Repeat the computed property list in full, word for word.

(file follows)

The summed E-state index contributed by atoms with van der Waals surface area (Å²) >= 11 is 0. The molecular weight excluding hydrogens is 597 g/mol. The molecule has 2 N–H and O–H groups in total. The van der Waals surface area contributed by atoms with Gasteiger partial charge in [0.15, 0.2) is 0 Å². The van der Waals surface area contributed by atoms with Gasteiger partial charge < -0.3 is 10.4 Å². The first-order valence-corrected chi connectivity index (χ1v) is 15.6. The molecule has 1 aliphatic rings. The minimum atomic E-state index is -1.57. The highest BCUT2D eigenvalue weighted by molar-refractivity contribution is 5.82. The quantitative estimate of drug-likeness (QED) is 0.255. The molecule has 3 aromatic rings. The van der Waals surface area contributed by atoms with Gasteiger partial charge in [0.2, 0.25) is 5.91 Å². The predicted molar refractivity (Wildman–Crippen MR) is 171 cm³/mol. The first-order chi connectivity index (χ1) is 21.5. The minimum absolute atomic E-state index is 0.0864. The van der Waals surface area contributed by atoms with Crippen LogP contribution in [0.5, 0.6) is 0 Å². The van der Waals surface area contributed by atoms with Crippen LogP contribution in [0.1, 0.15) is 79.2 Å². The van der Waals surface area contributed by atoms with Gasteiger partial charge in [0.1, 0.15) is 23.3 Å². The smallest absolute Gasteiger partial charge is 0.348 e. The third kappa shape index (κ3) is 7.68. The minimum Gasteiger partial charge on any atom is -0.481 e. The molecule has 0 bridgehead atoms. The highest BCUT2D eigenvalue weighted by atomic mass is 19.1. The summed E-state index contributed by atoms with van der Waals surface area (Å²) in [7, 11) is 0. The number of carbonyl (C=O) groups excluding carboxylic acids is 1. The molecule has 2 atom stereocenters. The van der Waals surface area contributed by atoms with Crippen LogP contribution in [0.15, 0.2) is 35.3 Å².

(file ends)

The summed E-state index contributed by atoms with van der Waals surface area (Å²) >= 11 is 0. The molecular weight excluding hydrogens is 597 g/mol. The molecule has 2 N–H and O–H groups in total. The van der Waals surface area contributed by atoms with Gasteiger partial charge in [0.15, 0.2) is 0 Å². The van der Waals surface area contributed by atoms with Gasteiger partial charge < -0.3 is 10.4 Å². The first-order valence-corrected chi connectivity index (χ1v) is 15.6. The molecule has 1 aliphatic rings. The minimum atomic E-state index is -1.57. The highest BCUT2D eigenvalue weighted by molar-refractivity contribution is 5.82. The quantitative estimate of drug-likeness (QED) is 0.255. The molecule has 3 aromatic rings. The van der Waals surface area contributed by atoms with Gasteiger partial charge in [0.2, 0.25) is 5.91 Å². The predicted molar refractivity (Wildman–Crippen MR) is 171 cm³/mol. The first-order chi connectivity index (χ1) is 21.5. The minimum absolute atomic E-state index is 0.0864. The van der Waals surface area contributed by atoms with Crippen LogP contribution in [0.5, 0.6) is 0 Å². The van der Waals surface area contributed by atoms with Crippen LogP contribution in [0.1, 0.15) is 79.2 Å². The van der Waals surface area contributed by atoms with Gasteiger partial charge in [0.1, 0.15) is 23.3 Å². The smallest absolute Gasteiger partial charge is 0.348 e. The third kappa shape index (κ3) is 7.68. The minimum Gasteiger partial charge on any atom is -0.481 e. The molecule has 0 bridgehead atoms. The highest BCUT2D eigenvalue weighted by atomic mass is 19.1. The summed E-state index contributed by atoms with van der Waals surface area (Å²) in [7, 11) is 0. The number of carbonyl (C=O) groups excluding carboxylic acids is 1. The molecule has 2 atom stereocenters. The van der Waals surface area contributed by atoms with Crippen LogP contribution in [0.15, 0.2) is 35.3 Å².